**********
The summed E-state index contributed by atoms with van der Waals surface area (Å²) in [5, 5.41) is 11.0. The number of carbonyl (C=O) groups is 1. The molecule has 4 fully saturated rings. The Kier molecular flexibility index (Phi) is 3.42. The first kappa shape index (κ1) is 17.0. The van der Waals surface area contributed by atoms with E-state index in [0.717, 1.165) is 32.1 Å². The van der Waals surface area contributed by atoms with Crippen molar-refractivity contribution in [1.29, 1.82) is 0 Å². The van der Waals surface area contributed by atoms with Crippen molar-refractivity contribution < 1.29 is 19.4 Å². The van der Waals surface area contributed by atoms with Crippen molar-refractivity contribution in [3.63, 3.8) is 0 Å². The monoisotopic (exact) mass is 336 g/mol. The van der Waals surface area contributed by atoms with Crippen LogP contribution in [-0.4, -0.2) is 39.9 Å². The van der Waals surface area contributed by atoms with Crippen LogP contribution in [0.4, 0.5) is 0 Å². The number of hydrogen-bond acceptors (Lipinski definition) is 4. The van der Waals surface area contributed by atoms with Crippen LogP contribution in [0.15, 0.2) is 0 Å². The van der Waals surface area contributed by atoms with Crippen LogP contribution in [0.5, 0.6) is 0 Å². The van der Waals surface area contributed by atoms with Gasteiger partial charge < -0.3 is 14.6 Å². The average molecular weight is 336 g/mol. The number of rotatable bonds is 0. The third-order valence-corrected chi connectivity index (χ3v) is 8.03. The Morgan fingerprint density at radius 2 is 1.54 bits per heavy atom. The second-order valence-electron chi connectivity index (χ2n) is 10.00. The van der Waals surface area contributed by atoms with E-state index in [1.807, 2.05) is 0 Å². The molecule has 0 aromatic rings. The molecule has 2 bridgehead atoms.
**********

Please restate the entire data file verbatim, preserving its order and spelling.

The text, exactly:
The summed E-state index contributed by atoms with van der Waals surface area (Å²) in [5, 5.41) is 11.0. The number of carbonyl (C=O) groups is 1. The molecule has 4 fully saturated rings. The Kier molecular flexibility index (Phi) is 3.42. The first kappa shape index (κ1) is 17.0. The van der Waals surface area contributed by atoms with E-state index in [0.717, 1.165) is 32.1 Å². The van der Waals surface area contributed by atoms with Crippen molar-refractivity contribution in [1.29, 1.82) is 0 Å². The van der Waals surface area contributed by atoms with Crippen molar-refractivity contribution < 1.29 is 19.4 Å². The van der Waals surface area contributed by atoms with Crippen molar-refractivity contribution in [3.63, 3.8) is 0 Å². The monoisotopic (exact) mass is 336 g/mol. The van der Waals surface area contributed by atoms with Crippen LogP contribution in [-0.4, -0.2) is 39.9 Å². The van der Waals surface area contributed by atoms with Crippen LogP contribution in [0.4, 0.5) is 0 Å². The number of hydrogen-bond acceptors (Lipinski definition) is 4. The van der Waals surface area contributed by atoms with Crippen LogP contribution in [0.15, 0.2) is 0 Å². The van der Waals surface area contributed by atoms with Crippen LogP contribution in [0.5, 0.6) is 0 Å². The van der Waals surface area contributed by atoms with Gasteiger partial charge < -0.3 is 14.6 Å². The average molecular weight is 336 g/mol. The number of rotatable bonds is 0. The third-order valence-corrected chi connectivity index (χ3v) is 8.03. The Morgan fingerprint density at radius 2 is 1.54 bits per heavy atom. The second-order valence-electron chi connectivity index (χ2n) is 10.00. The van der Waals surface area contributed by atoms with E-state index in [1.807, 2.05) is 0 Å². The molecule has 0 aromatic rings. The molecule has 2 bridgehead atoms.